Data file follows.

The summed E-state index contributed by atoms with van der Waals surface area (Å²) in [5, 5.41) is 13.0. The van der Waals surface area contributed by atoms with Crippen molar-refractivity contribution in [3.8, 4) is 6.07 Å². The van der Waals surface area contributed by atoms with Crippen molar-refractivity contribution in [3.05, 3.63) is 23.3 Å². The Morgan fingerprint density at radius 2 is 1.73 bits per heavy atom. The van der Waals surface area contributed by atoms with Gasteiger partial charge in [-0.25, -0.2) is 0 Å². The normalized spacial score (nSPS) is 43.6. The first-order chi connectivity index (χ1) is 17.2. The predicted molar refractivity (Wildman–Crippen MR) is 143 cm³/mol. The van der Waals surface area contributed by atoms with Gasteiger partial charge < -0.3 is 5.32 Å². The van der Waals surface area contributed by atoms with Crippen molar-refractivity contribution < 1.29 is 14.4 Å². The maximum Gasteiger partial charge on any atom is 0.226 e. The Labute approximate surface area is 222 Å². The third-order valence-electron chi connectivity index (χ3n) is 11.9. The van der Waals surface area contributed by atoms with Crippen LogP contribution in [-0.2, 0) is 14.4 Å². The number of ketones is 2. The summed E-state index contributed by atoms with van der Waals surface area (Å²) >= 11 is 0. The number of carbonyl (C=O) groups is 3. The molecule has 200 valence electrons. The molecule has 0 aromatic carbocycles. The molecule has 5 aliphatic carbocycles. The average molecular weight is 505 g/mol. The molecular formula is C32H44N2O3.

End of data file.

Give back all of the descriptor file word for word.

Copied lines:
The summed E-state index contributed by atoms with van der Waals surface area (Å²) in [5, 5.41) is 13.0. The van der Waals surface area contributed by atoms with Crippen molar-refractivity contribution in [3.8, 4) is 6.07 Å². The van der Waals surface area contributed by atoms with Crippen molar-refractivity contribution in [3.05, 3.63) is 23.3 Å². The Morgan fingerprint density at radius 2 is 1.73 bits per heavy atom. The van der Waals surface area contributed by atoms with Gasteiger partial charge in [-0.25, -0.2) is 0 Å². The normalized spacial score (nSPS) is 43.6. The first-order chi connectivity index (χ1) is 17.2. The predicted molar refractivity (Wildman–Crippen MR) is 143 cm³/mol. The van der Waals surface area contributed by atoms with Gasteiger partial charge < -0.3 is 5.32 Å². The van der Waals surface area contributed by atoms with Crippen molar-refractivity contribution < 1.29 is 14.4 Å². The maximum Gasteiger partial charge on any atom is 0.226 e. The Labute approximate surface area is 222 Å². The third-order valence-electron chi connectivity index (χ3n) is 11.9. The van der Waals surface area contributed by atoms with Crippen LogP contribution in [-0.2, 0) is 14.4 Å². The number of ketones is 2. The summed E-state index contributed by atoms with van der Waals surface area (Å²) >= 11 is 0. The number of carbonyl (C=O) groups is 3. The molecule has 200 valence electrons. The molecule has 0 aromatic carbocycles. The molecule has 5 aliphatic carbocycles. The average molecular weight is 505 g/mol. The molecular formula is C32H44N2O3.